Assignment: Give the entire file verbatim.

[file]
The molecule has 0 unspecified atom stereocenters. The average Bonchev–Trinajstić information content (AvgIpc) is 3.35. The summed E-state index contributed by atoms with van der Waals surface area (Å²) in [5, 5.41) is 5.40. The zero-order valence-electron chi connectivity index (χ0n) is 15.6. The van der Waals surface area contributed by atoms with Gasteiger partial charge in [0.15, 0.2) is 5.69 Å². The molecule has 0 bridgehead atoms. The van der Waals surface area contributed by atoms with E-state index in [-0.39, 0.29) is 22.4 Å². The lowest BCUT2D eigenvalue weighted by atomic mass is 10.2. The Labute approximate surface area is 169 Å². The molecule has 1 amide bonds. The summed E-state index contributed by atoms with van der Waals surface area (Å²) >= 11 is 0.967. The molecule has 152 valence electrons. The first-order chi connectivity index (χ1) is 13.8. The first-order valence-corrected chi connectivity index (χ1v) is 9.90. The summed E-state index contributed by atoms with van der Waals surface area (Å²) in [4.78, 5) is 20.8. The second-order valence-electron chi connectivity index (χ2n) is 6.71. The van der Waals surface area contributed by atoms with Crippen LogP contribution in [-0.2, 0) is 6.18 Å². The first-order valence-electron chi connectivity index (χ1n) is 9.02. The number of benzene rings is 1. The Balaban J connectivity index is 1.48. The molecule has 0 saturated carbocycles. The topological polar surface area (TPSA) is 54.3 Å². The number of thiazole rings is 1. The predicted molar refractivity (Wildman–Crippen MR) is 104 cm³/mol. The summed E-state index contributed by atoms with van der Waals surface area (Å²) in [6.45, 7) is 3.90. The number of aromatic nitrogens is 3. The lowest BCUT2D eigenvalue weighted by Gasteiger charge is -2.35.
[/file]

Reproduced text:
The molecule has 0 unspecified atom stereocenters. The average Bonchev–Trinajstić information content (AvgIpc) is 3.35. The summed E-state index contributed by atoms with van der Waals surface area (Å²) in [5, 5.41) is 5.40. The zero-order valence-electron chi connectivity index (χ0n) is 15.6. The van der Waals surface area contributed by atoms with Gasteiger partial charge in [0.15, 0.2) is 5.69 Å². The molecule has 0 bridgehead atoms. The van der Waals surface area contributed by atoms with E-state index in [-0.39, 0.29) is 22.4 Å². The lowest BCUT2D eigenvalue weighted by atomic mass is 10.2. The Labute approximate surface area is 169 Å². The molecule has 1 amide bonds. The summed E-state index contributed by atoms with van der Waals surface area (Å²) >= 11 is 0.967. The molecule has 152 valence electrons. The first-order chi connectivity index (χ1) is 13.8. The first-order valence-corrected chi connectivity index (χ1v) is 9.90. The summed E-state index contributed by atoms with van der Waals surface area (Å²) in [4.78, 5) is 20.8. The second-order valence-electron chi connectivity index (χ2n) is 6.71. The van der Waals surface area contributed by atoms with Crippen LogP contribution in [-0.2, 0) is 6.18 Å². The first-order valence-electron chi connectivity index (χ1n) is 9.02. The number of benzene rings is 1. The Balaban J connectivity index is 1.48. The molecule has 0 saturated carbocycles. The topological polar surface area (TPSA) is 54.3 Å². The number of thiazole rings is 1. The predicted molar refractivity (Wildman–Crippen MR) is 104 cm³/mol. The summed E-state index contributed by atoms with van der Waals surface area (Å²) in [6.45, 7) is 3.90. The number of aromatic nitrogens is 3. The lowest BCUT2D eigenvalue weighted by Gasteiger charge is -2.35.